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Also known as Laughter with No Reason or Hasyayoga, Laughter Yoga is an exercise routine designed to lower stress and foster a positive attitude while obtaining the benefits of traditional yoga. The practice involves using self-triggered laughter, or laughter that was not necessarily caused by humor, in conjunction with yoga breathing. Laughter Yoga therapy has become a popular way to treat prison inmates, people with disabilities, and many other persons around the world.
To engage in Laughter Yoga, one must typically participate with a Laughter Yoga group. The group may be an already existing one, or one that the participant wishes to create in his or her area. The group leader will introduce several yogic exercises to be completed in conjunction with laughter. Participants are expected to accept that they require no reason to laugh, and should simply begin laughing together, as the effect tends to be contagious once it has begun. Specific clapping, vocal sounds, hand placements, and other gestures are a part of a typical Hasyayoga session.
This yoga practice began in 1995. It was created by Dr. Madan Kataria of Mumbai, India, and his wife, yoga teacher Madhuri Kataria. The two developed the concept around the idea that the body cannot distinguish between self-induced physical laughter and laughter that is triggered by humor. The benefits of either laughter, therefore, remain the same. Since yoga has already been established as a useful stress reduction tool, adding laughter, another known stress reducer, seemed to make the practice of yoga even more beneficial to those who practice it.
In addition to stress relief, Laughter Yoga has been shown to be helpful in treating or combating many other ailments as well. Cancer patients who engage in Laughter with No Reason have reported better functioning immune systems as well as longer survivor rates than patients who do not laugh regularly. Schools that use this type of yoga at the beginning of the day often note a more positive and productive environment, and it has also been used to treat conditions such as arthritis and asthma.
Laughter yoga benefits also include the increase of overall happiness and feelings of well-being. Many people can call to mind how they feel after a hearty laugh. It allows people to experience this release often, which allows them to abandon worry to an extent, and enjoy their lives more fully. Seniors who experience mental decline and the reduction or absence of humor may find that the practice allows them to continue laughing well into their old age, as well as to experience the other benefits of yoga as well.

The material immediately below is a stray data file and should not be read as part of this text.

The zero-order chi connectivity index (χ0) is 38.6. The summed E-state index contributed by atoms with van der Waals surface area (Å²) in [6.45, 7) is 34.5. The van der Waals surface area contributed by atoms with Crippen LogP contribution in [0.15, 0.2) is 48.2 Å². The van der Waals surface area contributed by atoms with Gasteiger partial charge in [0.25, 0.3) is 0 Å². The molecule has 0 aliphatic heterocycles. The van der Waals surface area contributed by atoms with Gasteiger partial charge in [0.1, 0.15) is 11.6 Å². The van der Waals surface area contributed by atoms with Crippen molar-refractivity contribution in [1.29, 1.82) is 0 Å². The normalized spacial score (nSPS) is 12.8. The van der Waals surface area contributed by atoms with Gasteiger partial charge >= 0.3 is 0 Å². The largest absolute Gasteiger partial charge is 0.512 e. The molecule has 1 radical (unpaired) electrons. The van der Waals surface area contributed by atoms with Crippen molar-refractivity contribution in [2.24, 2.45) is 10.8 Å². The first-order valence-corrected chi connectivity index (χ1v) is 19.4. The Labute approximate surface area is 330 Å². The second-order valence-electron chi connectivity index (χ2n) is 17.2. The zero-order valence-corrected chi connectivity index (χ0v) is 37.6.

@Indigowater - I watched a laughter yoga youtube video and it looked pretty strange. How silly did you feel fake-laughing?
I guess like anything else, you have to get used to it to reap the benefits. I'm not sure I could get into it but I'd like to try it once with my best friend who has the kind of contagious laugh that makes me laugh.
I have enjoyed yoga for many years but when I heard about a laughter yoga class on the beach, I had to try it. The class was filled with people of all ages who were there for various reasons, but mostly to begin their day releasing tension.
I was told that the yogic breathing and forced laughter helps increase pain tolerance while boosting the body's production of infection-fighting antibodies. This is good news for someone dealing with a chronic disease who might be too worn down to work out more strenuously.
Laughter yoga also lowers blood pressure, boosts the immune system and reduces stress hormones (cortisol and adrenaline). As for myself, it definitely raised my feel-good endorphins to start the day with a real feeling of joy and and contentment.
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